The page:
“Pharmacists will be enabled and encouraged to exercise professional decision-making in the workplace, so that patient safety and professional standards can be placed above any commercial or other operational considerations. Organisational and other targets must not inhibit professional autonomy. As health professionals, pharmacists put patients.”


I agree with this statement.


Raising concerns


If you want to commit career suicide then start raising concerns.


“Pharmacists will be able to raise concerns without reprisal or fear. This will be facilitated by a supportive, open and receptive organisational culture. Issues identified will be promptly addressed and robust and enduring solutions implemented without delay. Concerns at work which could impact on patient safety need to be raised and resolved without delay.”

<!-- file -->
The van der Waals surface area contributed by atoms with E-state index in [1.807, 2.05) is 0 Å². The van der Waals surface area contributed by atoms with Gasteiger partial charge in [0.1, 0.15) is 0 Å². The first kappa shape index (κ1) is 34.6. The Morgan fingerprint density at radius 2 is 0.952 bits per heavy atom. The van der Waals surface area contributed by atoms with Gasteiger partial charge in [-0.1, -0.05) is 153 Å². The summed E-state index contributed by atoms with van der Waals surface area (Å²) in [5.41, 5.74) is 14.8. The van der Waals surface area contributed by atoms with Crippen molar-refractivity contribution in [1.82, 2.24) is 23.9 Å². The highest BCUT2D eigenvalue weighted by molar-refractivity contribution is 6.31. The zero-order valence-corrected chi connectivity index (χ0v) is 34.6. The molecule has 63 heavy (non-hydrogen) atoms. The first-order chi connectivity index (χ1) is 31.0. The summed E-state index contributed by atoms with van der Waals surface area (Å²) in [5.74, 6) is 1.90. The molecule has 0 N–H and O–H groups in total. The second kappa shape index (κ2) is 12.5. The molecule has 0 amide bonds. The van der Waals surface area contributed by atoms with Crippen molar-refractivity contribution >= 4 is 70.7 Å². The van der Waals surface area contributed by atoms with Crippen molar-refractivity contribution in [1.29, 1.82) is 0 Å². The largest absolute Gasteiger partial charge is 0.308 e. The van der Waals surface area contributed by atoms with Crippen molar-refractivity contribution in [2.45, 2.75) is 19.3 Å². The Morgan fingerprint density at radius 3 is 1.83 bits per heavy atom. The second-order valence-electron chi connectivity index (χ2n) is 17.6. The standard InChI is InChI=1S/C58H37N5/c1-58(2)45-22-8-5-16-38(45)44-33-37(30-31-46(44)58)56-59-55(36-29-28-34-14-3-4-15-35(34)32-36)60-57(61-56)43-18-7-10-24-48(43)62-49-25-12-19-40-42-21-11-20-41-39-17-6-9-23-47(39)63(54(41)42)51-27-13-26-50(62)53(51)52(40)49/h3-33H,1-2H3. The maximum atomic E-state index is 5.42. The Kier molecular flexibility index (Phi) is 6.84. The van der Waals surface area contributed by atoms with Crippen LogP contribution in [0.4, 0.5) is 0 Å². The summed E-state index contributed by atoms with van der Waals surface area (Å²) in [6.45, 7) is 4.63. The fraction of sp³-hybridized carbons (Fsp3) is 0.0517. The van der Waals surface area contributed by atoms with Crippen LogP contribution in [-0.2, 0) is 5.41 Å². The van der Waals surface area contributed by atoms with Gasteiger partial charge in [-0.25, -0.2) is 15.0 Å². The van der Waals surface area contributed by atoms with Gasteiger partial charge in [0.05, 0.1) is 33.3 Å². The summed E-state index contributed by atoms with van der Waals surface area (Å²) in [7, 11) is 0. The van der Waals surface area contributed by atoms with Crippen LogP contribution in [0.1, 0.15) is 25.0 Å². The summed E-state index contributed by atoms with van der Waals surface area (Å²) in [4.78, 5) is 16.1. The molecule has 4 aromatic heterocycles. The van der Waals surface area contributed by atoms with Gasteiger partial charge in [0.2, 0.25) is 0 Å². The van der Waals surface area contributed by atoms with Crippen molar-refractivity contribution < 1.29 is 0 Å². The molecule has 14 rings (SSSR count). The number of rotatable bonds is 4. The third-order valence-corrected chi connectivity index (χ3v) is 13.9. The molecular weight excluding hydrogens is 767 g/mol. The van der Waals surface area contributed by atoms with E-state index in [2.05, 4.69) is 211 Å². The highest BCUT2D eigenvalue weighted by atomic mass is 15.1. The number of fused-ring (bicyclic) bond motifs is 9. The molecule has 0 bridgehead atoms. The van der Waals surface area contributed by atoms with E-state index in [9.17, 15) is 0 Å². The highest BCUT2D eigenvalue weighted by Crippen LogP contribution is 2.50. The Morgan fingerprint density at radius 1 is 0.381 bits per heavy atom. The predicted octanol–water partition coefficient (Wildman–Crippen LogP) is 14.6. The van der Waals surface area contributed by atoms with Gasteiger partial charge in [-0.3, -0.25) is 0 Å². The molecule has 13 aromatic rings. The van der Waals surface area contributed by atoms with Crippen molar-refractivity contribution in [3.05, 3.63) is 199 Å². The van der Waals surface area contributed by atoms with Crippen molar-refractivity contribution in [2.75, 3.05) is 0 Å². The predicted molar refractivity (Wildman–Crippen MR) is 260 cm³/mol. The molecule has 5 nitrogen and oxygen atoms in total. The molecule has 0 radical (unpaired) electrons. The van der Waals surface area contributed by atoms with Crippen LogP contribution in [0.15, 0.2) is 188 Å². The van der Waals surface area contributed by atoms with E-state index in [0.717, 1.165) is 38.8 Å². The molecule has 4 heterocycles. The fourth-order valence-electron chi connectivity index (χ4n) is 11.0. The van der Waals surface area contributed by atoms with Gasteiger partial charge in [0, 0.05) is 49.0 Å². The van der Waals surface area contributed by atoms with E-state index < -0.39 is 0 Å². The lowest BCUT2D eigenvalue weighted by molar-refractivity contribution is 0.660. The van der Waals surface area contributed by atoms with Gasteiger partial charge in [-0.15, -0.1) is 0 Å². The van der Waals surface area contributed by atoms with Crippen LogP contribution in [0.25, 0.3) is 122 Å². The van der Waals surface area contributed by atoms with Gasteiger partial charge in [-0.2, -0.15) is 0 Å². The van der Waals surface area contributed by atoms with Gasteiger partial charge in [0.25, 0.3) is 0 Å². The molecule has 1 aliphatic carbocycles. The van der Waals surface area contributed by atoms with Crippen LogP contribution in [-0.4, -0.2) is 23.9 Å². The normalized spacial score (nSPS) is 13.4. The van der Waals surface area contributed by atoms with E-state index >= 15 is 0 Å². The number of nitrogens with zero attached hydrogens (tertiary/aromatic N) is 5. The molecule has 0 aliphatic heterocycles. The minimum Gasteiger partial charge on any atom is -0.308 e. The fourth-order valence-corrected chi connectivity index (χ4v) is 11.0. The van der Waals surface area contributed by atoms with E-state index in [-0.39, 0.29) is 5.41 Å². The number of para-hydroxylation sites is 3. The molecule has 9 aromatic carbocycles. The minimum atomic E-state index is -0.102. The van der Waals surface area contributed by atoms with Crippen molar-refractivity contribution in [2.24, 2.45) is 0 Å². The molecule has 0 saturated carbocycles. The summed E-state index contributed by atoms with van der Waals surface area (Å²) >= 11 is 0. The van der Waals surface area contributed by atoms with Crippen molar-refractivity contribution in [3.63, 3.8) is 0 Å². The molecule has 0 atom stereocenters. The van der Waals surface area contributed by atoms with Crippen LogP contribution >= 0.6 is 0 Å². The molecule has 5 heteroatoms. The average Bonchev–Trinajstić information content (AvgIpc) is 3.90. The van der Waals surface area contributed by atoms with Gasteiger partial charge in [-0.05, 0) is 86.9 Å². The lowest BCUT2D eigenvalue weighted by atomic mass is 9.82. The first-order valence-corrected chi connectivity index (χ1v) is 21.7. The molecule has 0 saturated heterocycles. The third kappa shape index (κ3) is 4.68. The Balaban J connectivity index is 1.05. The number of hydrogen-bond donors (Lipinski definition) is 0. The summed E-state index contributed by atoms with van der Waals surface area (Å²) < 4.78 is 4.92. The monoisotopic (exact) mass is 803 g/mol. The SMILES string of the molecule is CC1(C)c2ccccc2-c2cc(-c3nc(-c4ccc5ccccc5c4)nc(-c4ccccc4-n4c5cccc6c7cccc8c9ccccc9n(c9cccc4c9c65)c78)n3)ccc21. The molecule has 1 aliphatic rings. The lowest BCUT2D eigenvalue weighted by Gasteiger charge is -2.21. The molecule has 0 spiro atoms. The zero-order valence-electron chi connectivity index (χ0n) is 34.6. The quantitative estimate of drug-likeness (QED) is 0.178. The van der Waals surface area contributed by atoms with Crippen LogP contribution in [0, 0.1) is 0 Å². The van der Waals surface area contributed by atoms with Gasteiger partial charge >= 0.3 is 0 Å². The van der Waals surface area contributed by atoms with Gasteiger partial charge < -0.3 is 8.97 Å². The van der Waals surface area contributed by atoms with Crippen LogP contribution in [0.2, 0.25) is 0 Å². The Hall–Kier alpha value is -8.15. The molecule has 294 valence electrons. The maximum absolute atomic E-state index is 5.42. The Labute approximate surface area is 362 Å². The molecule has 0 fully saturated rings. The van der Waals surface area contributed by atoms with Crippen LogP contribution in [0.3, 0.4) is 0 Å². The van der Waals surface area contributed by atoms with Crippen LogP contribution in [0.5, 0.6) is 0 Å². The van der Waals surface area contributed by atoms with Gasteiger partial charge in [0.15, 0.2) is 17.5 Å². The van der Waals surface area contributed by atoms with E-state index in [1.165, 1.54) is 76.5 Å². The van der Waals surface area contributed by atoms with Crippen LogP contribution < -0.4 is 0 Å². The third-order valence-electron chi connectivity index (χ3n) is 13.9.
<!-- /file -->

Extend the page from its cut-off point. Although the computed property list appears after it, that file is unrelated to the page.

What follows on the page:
I agree with this statement.


Physically safe


This one speaks for itself.


“Pharmacists will not have to work in the pharmacy alone and will have access to the necessary support at all times to perform their roles. Risks will be assessed and preventive measures put in place so that patients and staff are safe – and can feel safe. A zero-tolerance approach will be taken to violence or abuse of pharmacists and other pharmacy staff.”


I agree with this statement.


The PDA safer pharmacies charter


I think the charter is a really positive idea. I find it very difficult to argue against supporting any of the points raised within the charter. I feel I need to support and endorse this positive work. It’s tough out there and as the cuts keep coming each of the points in the charter will come into ever more stark focus and will result in increased pressure on community pharmacists at the ‘coal-face’.


The Grouchy pharmacist is old and grouchy but does have a big heart and most certainly cares deeply about our great profession of pharmacy.